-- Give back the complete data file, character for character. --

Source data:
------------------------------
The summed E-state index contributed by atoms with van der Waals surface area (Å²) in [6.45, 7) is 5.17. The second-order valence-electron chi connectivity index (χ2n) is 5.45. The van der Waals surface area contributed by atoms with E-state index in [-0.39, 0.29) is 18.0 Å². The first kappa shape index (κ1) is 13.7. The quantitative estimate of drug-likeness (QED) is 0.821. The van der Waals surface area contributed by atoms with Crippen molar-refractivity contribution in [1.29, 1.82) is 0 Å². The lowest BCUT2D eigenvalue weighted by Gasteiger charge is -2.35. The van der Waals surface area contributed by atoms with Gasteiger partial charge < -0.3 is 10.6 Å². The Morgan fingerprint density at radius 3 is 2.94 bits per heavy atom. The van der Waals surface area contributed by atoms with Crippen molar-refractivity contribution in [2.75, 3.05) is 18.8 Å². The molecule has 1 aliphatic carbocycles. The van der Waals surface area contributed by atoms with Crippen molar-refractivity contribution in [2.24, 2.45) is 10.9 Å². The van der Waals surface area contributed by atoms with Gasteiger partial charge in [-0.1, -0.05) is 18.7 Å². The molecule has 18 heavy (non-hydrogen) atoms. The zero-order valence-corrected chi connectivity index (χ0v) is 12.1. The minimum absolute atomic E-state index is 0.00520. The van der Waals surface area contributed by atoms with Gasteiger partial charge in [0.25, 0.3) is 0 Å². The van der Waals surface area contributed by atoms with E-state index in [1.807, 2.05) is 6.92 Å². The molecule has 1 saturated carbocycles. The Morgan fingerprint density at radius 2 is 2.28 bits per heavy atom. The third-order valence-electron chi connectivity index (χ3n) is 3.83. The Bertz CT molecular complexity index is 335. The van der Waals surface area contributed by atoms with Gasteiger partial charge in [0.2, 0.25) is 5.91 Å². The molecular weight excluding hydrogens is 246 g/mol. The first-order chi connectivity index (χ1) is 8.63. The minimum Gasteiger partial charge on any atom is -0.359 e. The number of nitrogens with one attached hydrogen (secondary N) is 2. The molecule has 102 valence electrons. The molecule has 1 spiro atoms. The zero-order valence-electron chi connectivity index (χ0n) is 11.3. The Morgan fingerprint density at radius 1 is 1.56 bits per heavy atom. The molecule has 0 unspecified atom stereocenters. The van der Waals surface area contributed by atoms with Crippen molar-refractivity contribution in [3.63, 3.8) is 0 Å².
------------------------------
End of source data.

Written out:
The summed E-state index contributed by atoms with van der Waals surface area (Å²) in [6.45, 7) is 5.17. The second-order valence-electron chi connectivity index (χ2n) is 5.45. The van der Waals surface area contributed by atoms with E-state index in [-0.39, 0.29) is 18.0 Å². The first kappa shape index (κ1) is 13.7. The quantitative estimate of drug-likeness (QED) is 0.821. The van der Waals surface area contributed by atoms with Crippen molar-refractivity contribution in [1.29, 1.82) is 0 Å². The lowest BCUT2D eigenvalue weighted by Gasteiger charge is -2.35. The van der Waals surface area contributed by atoms with Gasteiger partial charge < -0.3 is 10.6 Å². The Morgan fingerprint density at radius 3 is 2.94 bits per heavy atom. The van der Waals surface area contributed by atoms with Crippen molar-refractivity contribution in [2.75, 3.05) is 18.8 Å². The molecule has 1 aliphatic carbocycles. The van der Waals surface area contributed by atoms with Crippen molar-refractivity contribution in [2.24, 2.45) is 10.9 Å². The van der Waals surface area contributed by atoms with Gasteiger partial charge in [-0.1, -0.05) is 18.7 Å². The molecule has 18 heavy (non-hydrogen) atoms. The zero-order valence-corrected chi connectivity index (χ0v) is 12.1. The minimum absolute atomic E-state index is 0.00520. The van der Waals surface area contributed by atoms with Gasteiger partial charge in [0.25, 0.3) is 0 Å². The van der Waals surface area contributed by atoms with E-state index in [1.807, 2.05) is 6.92 Å². The molecule has 1 saturated carbocycles. The Morgan fingerprint density at radius 2 is 2.28 bits per heavy atom. The third-order valence-electron chi connectivity index (χ3n) is 3.83. The Bertz CT molecular complexity index is 335. The van der Waals surface area contributed by atoms with Gasteiger partial charge in [0.2, 0.25) is 5.91 Å². The molecular weight excluding hydrogens is 246 g/mol. The first-order chi connectivity index (χ1) is 8.63. The minimum Gasteiger partial charge on any atom is -0.359 e. The number of nitrogens with one attached hydrogen (secondary N) is 2. The molecule has 102 valence electrons. The molecule has 1 spiro atoms. The zero-order valence-electron chi connectivity index (χ0n) is 11.3. The Morgan fingerprint density at radius 1 is 1.56 bits per heavy atom. The molecule has 0 unspecified atom stereocenters. The van der Waals surface area contributed by atoms with Crippen molar-refractivity contribution in [3.63, 3.8) is 0 Å².